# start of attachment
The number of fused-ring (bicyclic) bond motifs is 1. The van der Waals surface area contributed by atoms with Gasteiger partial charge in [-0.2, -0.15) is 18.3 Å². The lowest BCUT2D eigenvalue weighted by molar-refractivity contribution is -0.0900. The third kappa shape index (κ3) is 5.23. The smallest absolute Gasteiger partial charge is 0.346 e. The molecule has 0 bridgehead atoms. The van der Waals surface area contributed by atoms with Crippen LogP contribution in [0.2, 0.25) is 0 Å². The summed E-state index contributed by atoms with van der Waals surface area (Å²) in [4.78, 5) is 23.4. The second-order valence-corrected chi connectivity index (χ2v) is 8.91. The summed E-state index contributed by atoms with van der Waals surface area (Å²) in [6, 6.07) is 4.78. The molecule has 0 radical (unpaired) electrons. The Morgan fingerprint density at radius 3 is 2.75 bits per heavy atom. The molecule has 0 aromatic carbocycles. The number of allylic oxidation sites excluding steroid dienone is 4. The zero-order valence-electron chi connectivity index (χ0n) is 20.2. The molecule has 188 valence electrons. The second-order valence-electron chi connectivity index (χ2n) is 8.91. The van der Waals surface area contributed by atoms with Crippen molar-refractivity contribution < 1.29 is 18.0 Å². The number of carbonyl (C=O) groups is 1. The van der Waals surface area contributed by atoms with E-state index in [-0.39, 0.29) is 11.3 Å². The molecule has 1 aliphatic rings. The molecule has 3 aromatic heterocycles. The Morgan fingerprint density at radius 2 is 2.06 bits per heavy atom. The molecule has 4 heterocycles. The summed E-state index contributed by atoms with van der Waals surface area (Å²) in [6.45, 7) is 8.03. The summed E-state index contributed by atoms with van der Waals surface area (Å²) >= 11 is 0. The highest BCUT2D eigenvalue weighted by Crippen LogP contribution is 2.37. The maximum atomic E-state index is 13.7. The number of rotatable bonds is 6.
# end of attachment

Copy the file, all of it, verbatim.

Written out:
The number of fused-ring (bicyclic) bond motifs is 1. The van der Waals surface area contributed by atoms with Gasteiger partial charge in [-0.2, -0.15) is 18.3 Å². The lowest BCUT2D eigenvalue weighted by molar-refractivity contribution is -0.0900. The third kappa shape index (κ3) is 5.23. The smallest absolute Gasteiger partial charge is 0.346 e. The molecule has 0 bridgehead atoms. The van der Waals surface area contributed by atoms with Crippen LogP contribution in [0.2, 0.25) is 0 Å². The summed E-state index contributed by atoms with van der Waals surface area (Å²) in [4.78, 5) is 23.4. The second-order valence-corrected chi connectivity index (χ2v) is 8.91. The summed E-state index contributed by atoms with van der Waals surface area (Å²) in [6, 6.07) is 4.78. The molecule has 0 radical (unpaired) electrons. The Morgan fingerprint density at radius 3 is 2.75 bits per heavy atom. The molecule has 0 aromatic carbocycles. The number of allylic oxidation sites excluding steroid dienone is 4. The zero-order valence-electron chi connectivity index (χ0n) is 20.2. The molecule has 188 valence electrons. The second-order valence-electron chi connectivity index (χ2n) is 8.91. The van der Waals surface area contributed by atoms with Crippen molar-refractivity contribution < 1.29 is 18.0 Å². The number of carbonyl (C=O) groups is 1. The van der Waals surface area contributed by atoms with E-state index in [-0.39, 0.29) is 11.3 Å². The molecule has 1 aliphatic rings. The molecule has 3 aromatic heterocycles. The Morgan fingerprint density at radius 2 is 2.06 bits per heavy atom. The molecule has 4 heterocycles. The summed E-state index contributed by atoms with van der Waals surface area (Å²) in [6.45, 7) is 8.03. The summed E-state index contributed by atoms with van der Waals surface area (Å²) >= 11 is 0. The highest BCUT2D eigenvalue weighted by Crippen LogP contribution is 2.37. The maximum atomic E-state index is 13.7. The number of rotatable bonds is 6.